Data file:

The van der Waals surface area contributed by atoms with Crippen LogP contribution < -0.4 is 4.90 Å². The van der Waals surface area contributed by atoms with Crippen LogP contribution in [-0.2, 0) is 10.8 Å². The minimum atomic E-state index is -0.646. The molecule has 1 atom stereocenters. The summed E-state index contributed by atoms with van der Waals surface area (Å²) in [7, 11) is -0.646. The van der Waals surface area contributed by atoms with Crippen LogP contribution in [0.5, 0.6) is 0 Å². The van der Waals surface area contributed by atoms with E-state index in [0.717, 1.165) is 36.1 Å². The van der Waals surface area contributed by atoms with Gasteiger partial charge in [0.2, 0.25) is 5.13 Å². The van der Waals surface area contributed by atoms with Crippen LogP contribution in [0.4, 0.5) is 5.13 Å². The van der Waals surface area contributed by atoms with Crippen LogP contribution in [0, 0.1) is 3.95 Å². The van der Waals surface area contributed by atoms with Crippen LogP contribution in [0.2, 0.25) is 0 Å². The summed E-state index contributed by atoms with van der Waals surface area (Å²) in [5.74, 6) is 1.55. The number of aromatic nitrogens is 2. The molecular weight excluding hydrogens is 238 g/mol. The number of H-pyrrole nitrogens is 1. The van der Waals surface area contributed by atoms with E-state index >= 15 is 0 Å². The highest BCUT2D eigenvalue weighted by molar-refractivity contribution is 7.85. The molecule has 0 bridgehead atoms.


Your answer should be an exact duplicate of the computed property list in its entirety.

The van der Waals surface area contributed by atoms with Crippen LogP contribution < -0.4 is 4.90 Å². The van der Waals surface area contributed by atoms with Crippen LogP contribution in [-0.2, 0) is 10.8 Å². The minimum atomic E-state index is -0.646. The molecule has 1 atom stereocenters. The summed E-state index contributed by atoms with van der Waals surface area (Å²) in [7, 11) is -0.646. The van der Waals surface area contributed by atoms with Crippen LogP contribution in [0.5, 0.6) is 0 Å². The van der Waals surface area contributed by atoms with E-state index in [0.717, 1.165) is 36.1 Å². The van der Waals surface area contributed by atoms with Gasteiger partial charge in [0.2, 0.25) is 5.13 Å². The van der Waals surface area contributed by atoms with Crippen LogP contribution in [0.4, 0.5) is 5.13 Å². The van der Waals surface area contributed by atoms with Crippen LogP contribution in [0, 0.1) is 3.95 Å². The van der Waals surface area contributed by atoms with Crippen LogP contribution in [0.2, 0.25) is 0 Å². The summed E-state index contributed by atoms with van der Waals surface area (Å²) in [5.74, 6) is 1.55. The number of aromatic nitrogens is 2. The molecular weight excluding hydrogens is 238 g/mol. The number of H-pyrrole nitrogens is 1. The van der Waals surface area contributed by atoms with E-state index >= 15 is 0 Å². The highest BCUT2D eigenvalue weighted by molar-refractivity contribution is 7.85. The molecule has 0 bridgehead atoms.